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Buy server or build server?

post #1 of 16
Thread Starter 
So my brother and I recentley planned to implement a server into our house. I am not server savvy and never built one but I have built a PC and fluent in some basic computer applications, Linux, Windows server. I know a server isnt much different from a PC but still I like some answers to lighten my blurred memory.

The purpouse of this server.

1. Media (music, movies and pictures. Nothing crazy with pics)
2. Game software (question here below)*
3. Simple software (OpenOffice, Media Burning)*
4. Simple data
5. Will hopefully stream Movies to another PC connected to a TV.
6. Programing data (VB.net)

* I am not server savvy and wonder would it be wise to put gaming/software on the server. Sounds like a stupid question but I would rather like a yes or no to ease my mind.

My server spec wishes.

1. 6T total on the server. Should be enough to play with.
2. A good raid system that has back up for all data.
3. Hopefully $300 total but willing to go $500 if needed.
4. User friendly, I don't mind digging for guides but if I can avoid it...
5. Don't mind buying raid card if it will improve the system.

The server will have 2 regularly active PCs to it and one dormant PC for the TV media. Down the road plan to add a third PC. I know 3 PCs isnt much for a server but I like to tinker and right now a server sounds like a good project so would like some guidance.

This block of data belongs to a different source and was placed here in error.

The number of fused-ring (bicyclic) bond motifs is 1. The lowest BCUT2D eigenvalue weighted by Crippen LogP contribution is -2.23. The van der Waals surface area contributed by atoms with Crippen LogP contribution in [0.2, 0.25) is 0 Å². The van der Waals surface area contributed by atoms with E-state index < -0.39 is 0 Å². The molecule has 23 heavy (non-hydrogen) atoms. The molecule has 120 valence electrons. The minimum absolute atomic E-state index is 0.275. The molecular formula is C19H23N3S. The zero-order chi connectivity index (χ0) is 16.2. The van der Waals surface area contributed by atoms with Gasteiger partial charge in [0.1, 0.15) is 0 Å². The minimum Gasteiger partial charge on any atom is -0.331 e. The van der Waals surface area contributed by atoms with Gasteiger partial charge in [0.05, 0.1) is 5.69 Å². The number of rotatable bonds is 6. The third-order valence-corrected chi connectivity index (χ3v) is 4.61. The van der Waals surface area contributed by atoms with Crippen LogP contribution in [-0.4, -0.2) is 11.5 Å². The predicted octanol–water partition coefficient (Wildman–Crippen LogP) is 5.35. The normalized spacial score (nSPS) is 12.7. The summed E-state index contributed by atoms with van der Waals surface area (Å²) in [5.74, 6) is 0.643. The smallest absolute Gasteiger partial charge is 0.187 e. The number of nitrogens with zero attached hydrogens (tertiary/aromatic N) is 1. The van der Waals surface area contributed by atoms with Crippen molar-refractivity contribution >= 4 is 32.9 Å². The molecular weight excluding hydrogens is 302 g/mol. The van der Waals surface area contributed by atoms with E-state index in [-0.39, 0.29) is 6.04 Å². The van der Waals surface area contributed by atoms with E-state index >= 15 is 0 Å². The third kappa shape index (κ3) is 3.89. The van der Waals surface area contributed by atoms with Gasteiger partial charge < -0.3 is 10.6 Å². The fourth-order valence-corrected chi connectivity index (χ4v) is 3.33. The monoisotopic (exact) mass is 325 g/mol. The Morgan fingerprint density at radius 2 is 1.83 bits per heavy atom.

In other posts I have found similair questions like mine and a purchaseable server I liked is:

http://www.newegg.com/Product/ComboB...679894-_-Combo

Think this meets what I need to start?

Is it better to build from bare bone or buy the one above?

Does GPU matter for a server?

Should CPU be average or is dual core fine?

I plan to put 32GB or 16GB of RAM since I've heard it helps. Any comments on this?

I thank all help in advance, this site and its community helped me build my first custom PC and I am very pleased with everyone.
post #2 of 16
Thread Starter 
Quote:
Originally Posted by Helmsdg View Post
Your gonna blow your budget WAYYYY out of the water with just the storage alone.

Specked as you want it you are looking at a $700-$900 build depending on your ram and OS.

The combo you looked up will be a fine file storage (assuming your network behind it is up to the task of 6Tb o.O) as for the TV streaming, you may need to grab a cheap 250 or something so you can cover all your basis depending on 1080 etc.

For what you want, I'd get a cheap quad core (like the one in the combo) around 8 gigs of ram. Scale the storage back to 3Tb in raid 1 (6Tb physical). OS is up to you depending on how server-ish you are wanting. Can you say what more you'd like from your server (DHCP, nameserver, domain? if you don't know what they are then its better off you don't get them ^_^).

--David--